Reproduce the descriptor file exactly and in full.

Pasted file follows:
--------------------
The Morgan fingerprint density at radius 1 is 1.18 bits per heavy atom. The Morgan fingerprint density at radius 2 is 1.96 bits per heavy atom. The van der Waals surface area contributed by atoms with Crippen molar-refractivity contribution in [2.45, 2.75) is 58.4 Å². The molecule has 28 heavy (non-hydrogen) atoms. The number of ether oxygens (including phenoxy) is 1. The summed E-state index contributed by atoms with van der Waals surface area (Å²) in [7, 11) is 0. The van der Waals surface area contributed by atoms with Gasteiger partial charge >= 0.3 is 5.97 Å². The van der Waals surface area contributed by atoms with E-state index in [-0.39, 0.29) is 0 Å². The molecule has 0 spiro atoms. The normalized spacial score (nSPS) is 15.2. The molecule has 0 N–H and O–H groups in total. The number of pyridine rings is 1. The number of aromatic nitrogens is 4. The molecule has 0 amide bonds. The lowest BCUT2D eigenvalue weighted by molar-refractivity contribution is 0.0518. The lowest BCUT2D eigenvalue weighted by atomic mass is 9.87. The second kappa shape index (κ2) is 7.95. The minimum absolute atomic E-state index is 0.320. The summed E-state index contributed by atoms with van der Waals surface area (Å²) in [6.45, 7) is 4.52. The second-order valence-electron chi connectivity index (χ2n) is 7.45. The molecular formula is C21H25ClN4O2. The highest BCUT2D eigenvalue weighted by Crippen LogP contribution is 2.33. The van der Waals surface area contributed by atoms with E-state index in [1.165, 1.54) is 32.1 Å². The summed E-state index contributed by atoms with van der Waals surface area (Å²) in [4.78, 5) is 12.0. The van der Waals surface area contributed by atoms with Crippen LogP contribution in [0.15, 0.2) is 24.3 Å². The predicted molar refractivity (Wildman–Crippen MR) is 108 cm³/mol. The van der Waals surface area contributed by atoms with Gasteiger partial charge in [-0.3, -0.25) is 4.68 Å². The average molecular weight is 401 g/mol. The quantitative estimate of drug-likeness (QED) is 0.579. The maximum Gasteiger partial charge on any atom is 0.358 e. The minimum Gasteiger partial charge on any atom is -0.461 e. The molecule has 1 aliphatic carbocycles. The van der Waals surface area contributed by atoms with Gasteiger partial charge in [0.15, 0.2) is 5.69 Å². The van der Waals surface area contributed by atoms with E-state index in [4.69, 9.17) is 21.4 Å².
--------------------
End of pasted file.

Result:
The Morgan fingerprint density at radius 1 is 1.18 bits per heavy atom. The Morgan fingerprint density at radius 2 is 1.96 bits per heavy atom. The van der Waals surface area contributed by atoms with Crippen molar-refractivity contribution in [2.45, 2.75) is 58.4 Å². The molecule has 28 heavy (non-hydrogen) atoms. The number of ether oxygens (including phenoxy) is 1. The summed E-state index contributed by atoms with van der Waals surface area (Å²) in [7, 11) is 0. The van der Waals surface area contributed by atoms with Gasteiger partial charge >= 0.3 is 5.97 Å². The van der Waals surface area contributed by atoms with E-state index in [-0.39, 0.29) is 0 Å². The molecule has 0 spiro atoms. The normalized spacial score (nSPS) is 15.2. The molecule has 0 N–H and O–H groups in total. The number of pyridine rings is 1. The number of aromatic nitrogens is 4. The molecule has 0 amide bonds. The lowest BCUT2D eigenvalue weighted by molar-refractivity contribution is 0.0518. The lowest BCUT2D eigenvalue weighted by atomic mass is 9.87. The second kappa shape index (κ2) is 7.95. The minimum absolute atomic E-state index is 0.320. The summed E-state index contributed by atoms with van der Waals surface area (Å²) in [6.45, 7) is 4.52. The second-order valence-electron chi connectivity index (χ2n) is 7.45. The molecular formula is C21H25ClN4O2. The highest BCUT2D eigenvalue weighted by Crippen LogP contribution is 2.33. The van der Waals surface area contributed by atoms with E-state index in [1.165, 1.54) is 32.1 Å². The summed E-state index contributed by atoms with van der Waals surface area (Å²) in [4.78, 5) is 12.0. The van der Waals surface area contributed by atoms with Crippen LogP contribution in [0.15, 0.2) is 24.3 Å². The predicted molar refractivity (Wildman–Crippen MR) is 108 cm³/mol. The van der Waals surface area contributed by atoms with Gasteiger partial charge in [-0.3, -0.25) is 4.68 Å². The average molecular weight is 401 g/mol. The quantitative estimate of drug-likeness (QED) is 0.579. The maximum Gasteiger partial charge on any atom is 0.358 e. The minimum Gasteiger partial charge on any atom is -0.461 e. The molecule has 1 aliphatic carbocycles. The van der Waals surface area contributed by atoms with Gasteiger partial charge in [0.15, 0.2) is 5.69 Å². The van der Waals surface area contributed by atoms with E-state index in [4.69, 9.17) is 21.4 Å².